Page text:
There are no chapters in this book.
Virginia Woolf writes as if she could stand no interruption until she finished penning the words which had to have a place to fall.
Reading this, the first scenes seem like a dream. As if the author creates the stage through character identification in alternating glances as a waltz through the town, and in which the reader becomes a fly on the wall.
The story then moves to Clarissa Dalloway as the life-force, the living – not asleep, but engaged in the realization of some of her life’s interruptions, speculating upon choices proposed, and decisions she’s made. But, since wishing for better prospects won’t create healthier relationships, she’ll just throw a party and wear her favorite dress. Clarissa Dalloway does not mourne.
The story then flashes back to viewing the world as through a dream, seemingly through the eyes of Virginia, herself. Vague images, as if wandering unobservedly through the township until settling on independent thought through individual character. This particular character, Peter Walsh, Clarissa’s lost love, the other voice of concern and reason, offers insight, as he perceives townspeople, the war, his self-worth by way of class and duty. He begins to imagine his place in this society since returning from the war. He recalls Clarissa’s husband, Richard Dalloway, and Peter bestows confidence, allowing that Richard is a « thorough good sort » (wasted on politics, in Peter’s opinion), and Clarissa is absorbed by her husband’s sense of poetic injustice… Richard believes Shakespeare’s sonnets to be indecent, not worthy of noble discretion since they, in Richard’s opinion, degrade privacy, as if « listening through keyholes » (!)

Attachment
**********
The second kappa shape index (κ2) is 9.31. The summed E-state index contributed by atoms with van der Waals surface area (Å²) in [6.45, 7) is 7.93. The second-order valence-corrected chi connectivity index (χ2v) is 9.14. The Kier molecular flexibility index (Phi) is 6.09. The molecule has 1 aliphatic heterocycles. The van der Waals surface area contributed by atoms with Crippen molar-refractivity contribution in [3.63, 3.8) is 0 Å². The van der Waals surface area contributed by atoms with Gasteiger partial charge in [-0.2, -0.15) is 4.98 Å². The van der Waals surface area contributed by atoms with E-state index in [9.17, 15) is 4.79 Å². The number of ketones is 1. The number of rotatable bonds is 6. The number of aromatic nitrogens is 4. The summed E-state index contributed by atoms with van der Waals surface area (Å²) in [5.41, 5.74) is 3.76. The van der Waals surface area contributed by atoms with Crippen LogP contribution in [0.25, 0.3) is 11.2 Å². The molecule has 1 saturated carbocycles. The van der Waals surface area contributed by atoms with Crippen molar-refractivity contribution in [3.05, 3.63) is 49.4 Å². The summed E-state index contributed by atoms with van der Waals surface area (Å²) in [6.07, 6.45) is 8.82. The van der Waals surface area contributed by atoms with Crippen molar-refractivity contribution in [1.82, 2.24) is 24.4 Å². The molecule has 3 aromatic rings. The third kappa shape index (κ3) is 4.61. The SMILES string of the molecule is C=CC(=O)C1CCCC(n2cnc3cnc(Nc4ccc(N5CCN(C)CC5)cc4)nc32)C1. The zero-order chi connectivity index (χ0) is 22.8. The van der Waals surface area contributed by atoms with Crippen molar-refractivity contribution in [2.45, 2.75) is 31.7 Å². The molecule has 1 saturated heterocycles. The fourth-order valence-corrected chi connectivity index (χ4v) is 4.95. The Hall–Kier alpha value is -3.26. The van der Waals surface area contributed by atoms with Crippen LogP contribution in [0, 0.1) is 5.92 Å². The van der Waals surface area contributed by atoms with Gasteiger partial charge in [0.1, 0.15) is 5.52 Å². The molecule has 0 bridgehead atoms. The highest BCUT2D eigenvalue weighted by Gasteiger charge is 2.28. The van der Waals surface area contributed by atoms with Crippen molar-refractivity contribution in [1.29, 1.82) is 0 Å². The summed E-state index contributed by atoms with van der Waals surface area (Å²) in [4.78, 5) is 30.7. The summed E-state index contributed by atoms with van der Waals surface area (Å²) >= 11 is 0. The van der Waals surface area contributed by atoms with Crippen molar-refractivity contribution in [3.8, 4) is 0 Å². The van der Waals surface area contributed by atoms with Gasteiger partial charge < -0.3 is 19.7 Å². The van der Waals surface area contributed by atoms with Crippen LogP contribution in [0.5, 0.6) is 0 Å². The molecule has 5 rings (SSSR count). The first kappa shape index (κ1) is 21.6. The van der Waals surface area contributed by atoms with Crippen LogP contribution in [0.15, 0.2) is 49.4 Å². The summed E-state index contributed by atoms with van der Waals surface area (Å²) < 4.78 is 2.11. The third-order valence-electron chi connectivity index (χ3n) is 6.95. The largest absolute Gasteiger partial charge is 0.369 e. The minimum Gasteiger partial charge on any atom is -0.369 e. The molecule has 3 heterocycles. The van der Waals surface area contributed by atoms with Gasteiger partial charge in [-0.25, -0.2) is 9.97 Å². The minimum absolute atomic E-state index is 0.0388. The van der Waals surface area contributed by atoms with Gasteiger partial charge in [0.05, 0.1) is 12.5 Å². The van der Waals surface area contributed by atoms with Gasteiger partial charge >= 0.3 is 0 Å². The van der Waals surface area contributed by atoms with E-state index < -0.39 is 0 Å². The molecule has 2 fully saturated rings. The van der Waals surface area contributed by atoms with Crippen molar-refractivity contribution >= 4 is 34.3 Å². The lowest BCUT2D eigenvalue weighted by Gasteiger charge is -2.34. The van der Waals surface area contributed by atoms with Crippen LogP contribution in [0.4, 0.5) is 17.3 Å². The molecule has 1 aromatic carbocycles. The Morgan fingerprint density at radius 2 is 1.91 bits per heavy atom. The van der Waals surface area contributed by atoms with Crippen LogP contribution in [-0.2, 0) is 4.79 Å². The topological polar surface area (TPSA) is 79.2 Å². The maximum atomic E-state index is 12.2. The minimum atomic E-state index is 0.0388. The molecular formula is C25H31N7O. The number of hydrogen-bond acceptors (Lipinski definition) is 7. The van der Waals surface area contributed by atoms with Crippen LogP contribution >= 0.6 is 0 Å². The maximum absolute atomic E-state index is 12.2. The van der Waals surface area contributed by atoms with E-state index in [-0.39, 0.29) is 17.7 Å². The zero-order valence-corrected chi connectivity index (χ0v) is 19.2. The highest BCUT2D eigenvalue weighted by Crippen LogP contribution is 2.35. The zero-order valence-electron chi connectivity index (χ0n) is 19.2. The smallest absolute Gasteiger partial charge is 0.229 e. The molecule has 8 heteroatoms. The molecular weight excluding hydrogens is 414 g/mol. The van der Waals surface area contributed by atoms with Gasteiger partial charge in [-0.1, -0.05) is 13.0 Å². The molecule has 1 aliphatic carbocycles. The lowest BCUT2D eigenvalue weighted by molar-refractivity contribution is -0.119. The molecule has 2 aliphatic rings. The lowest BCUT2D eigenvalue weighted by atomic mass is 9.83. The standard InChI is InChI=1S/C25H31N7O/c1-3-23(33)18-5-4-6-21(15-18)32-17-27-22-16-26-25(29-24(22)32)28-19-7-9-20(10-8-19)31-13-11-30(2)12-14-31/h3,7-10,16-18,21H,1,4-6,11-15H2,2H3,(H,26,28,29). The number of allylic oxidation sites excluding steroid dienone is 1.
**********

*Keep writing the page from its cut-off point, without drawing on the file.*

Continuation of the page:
(Interesting that she weaves attitudes with British class perspectives, makes one wonder what she, herself, thought of Shakespeare.)
Depth of character interest.
This book, Mrs. Dalloway, provides every possibility for a personality to exist.
She writes about suicide, « how does one set about killing oneself » … « uglily, » she decides.
Then, a tirade, she rambles over health and wellness through the vague storyline of Septimus and Lucrezia, with her idea seeming as a Shakespearean respite – the tie to the storyline being a literal bloom, with Lucrezia’s roses as an indication of Clarissa’s talent for decorating the lives she touches. Mrs. Dalloway loves flowers and playing mistress of the house.
« Prophetic Christs and Christesses, » Sir William Bradshaw denounces the weak.
She imagines sanity through the sentiments of Sir William, a notable professor of human nature by way of psychiatric remedy. He promotes well-being as « proportion » and imagines proportion as being a rare combination of « family affection; honour, courage, and a brilliant career. » In the absence of this « divine » proportion, his diagnosis is solitude.
« life with its irreticences… »
She writes with currents of ramifications and lives in these pages. Her storyline washes her point, so that the plot remains in its depths. She describes by aquatic metaphor, her position within this world of high society and observance to class propriety.
Her prose is vaguely reminiscent of insanity. Beautiful, yet disturbingly chaotic, and even more disturbing that it is so easily read and followed by the reader. The story meanders and captivates before capturing credible thought. I found it to be almost frightening in the sense that it feels so much as if you’ve ventured too deeply into a lunatic’s mind.
Reading this book sometimes feels as if you’re watching a train wreck.
That said, it’s a must-read.